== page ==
Inspiration for a new kids show can come from anywhere, but it doesn’t usually come from a documentary about turtle poaching in Mozambique…unless you’re Clayton Koski. While working on a still-unnamed documentary about conservation, Koshy was struck by the idea that there might be a better way of bringing the message of turtle protection to audiences.
He started writing a script about a little girl with a turtle-saving mission, approached South African animation studio Lucan, and that’s how Isaura was born.
The idea has morphed into a 13 x 22-minute series aimed at kids seven to 11. And after years of primarily handling service work on commercials, it marks Lucan’s first foray into original IP.
The animated tale stars a girl in Mozambique who, after risking her own life to save a turtle, is rewarded with a powerful talisman that lets her breathe underwater and communicate with the reptiles. The serialized action-adventure spins off as she meets other kids who can also communicate with endangered species.
“Turtles are kind of the barometer of the sea,” says Koski. “Because they live in the ocean and reproduce on land, if the turtle population is healthy, it’s a sign that the sea is healthy.”
Shelled reptiles aside, setting the story in Mozambique provided the team with a unique opportunity, says Andrew McNally, creative director at Lucan. Many broadcasters are looking for stories from and about regions that were previously ignored by mainstream entertainment.
Lucan and Koski spent a lot of time thinking how they should represent Mozambique on screen since the country is often shown in a negative light, when it’s shown at all. “We’re so used to seeing the region’s inhabitants, especially women and children, as victims of environmental devastation,” says McNally. “I think a huge part of this show for us was making sure Isaura was a strong African character taking charge of her own fate.”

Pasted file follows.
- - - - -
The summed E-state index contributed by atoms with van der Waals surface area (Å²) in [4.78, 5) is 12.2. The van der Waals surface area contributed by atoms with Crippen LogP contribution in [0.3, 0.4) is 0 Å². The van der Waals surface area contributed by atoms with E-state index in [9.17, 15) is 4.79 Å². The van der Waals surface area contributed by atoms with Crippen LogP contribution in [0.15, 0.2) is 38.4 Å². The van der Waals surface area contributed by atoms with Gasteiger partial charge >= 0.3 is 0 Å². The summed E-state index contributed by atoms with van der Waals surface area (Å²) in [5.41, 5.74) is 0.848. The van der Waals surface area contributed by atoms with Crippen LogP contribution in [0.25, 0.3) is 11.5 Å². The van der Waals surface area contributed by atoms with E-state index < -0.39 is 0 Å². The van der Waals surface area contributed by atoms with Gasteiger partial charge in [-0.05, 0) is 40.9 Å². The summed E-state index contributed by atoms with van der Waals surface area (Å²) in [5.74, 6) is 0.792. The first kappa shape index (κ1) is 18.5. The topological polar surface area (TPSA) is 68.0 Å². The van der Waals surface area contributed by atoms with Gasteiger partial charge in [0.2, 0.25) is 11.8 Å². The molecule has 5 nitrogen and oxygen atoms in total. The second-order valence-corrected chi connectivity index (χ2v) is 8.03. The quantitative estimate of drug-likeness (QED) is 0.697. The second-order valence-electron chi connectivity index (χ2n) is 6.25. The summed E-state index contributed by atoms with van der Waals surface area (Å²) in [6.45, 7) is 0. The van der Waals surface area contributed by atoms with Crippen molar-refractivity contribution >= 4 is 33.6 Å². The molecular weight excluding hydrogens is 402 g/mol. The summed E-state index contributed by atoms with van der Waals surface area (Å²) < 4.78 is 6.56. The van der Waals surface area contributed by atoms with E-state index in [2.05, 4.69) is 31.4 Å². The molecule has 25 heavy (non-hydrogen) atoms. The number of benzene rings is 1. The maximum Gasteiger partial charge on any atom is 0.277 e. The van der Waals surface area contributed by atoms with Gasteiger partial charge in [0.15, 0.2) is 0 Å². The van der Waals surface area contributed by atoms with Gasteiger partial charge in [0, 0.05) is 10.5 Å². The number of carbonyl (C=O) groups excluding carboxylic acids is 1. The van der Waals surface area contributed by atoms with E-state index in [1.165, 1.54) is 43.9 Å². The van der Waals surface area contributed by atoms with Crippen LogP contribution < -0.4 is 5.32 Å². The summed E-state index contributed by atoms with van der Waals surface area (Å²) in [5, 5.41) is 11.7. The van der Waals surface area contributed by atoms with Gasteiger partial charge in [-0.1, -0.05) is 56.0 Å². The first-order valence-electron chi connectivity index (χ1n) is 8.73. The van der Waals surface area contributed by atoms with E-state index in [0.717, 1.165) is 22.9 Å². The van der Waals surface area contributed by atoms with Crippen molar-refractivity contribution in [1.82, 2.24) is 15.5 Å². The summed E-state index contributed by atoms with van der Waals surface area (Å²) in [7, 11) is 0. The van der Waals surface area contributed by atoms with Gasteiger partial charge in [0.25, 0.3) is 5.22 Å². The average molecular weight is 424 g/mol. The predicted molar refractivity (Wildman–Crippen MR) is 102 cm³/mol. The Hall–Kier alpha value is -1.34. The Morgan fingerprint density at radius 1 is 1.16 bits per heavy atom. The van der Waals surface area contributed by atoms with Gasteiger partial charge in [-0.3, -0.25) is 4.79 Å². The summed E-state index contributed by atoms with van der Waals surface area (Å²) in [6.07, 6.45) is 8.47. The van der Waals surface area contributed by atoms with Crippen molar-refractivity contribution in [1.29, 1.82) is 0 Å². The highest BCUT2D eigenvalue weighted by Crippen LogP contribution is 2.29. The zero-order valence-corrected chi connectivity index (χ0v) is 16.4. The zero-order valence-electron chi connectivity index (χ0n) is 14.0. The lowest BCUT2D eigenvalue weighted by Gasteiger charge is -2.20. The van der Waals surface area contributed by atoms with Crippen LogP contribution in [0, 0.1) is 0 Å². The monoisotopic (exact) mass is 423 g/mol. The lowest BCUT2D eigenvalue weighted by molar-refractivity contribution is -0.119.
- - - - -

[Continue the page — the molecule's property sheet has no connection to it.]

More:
Cape Town-based McNally and his art director Wian van Bergen spent two weeks in Mozambique to make sure they nailed the art style and setting. For example, with Mozambique situated along a humid and salty coastline, manmade structures and materials often don’t survive. “Plaster on the wall starts crumbling, paint flakes off, steel rusts,” says McNally. Nature blossoms in this environment, and there is a textured look to the landscape, with plant life thriving. To reflect this, van Bergen created digital paintings for the backdrops, layering on 2D characters and foreground elements.
Isaura is finished its second phase of development, with Lucan actively looking for streaming and broadcast partners.
Production will be entirely based in Cape Town, which up until recently had been under-represented on the global stage. Then in 2018, Black Panther came onto the scene and made US$1.3 billion worldwide.
“Although Black Panther was made in the US, it focused on an African country, had an African cast, and had a lot of local talent in it. I think it proves the appetite for content coming out of the continent,” says McNally.
Lucan also sees a boost coming from the popularity of fellow South African animation studio Triggerfish, which has been a hot name in the kids space since Netflix picked up its series Mama K’s Team 4. Lucan wants to corner some of the regional attention to showcase both Isaura and its superhero series concept Kwezi to buyers.
“That these [studios] are thriving and things are happening is a good indicator that more [big] projects will happen in South Africa in the future,” says McNally.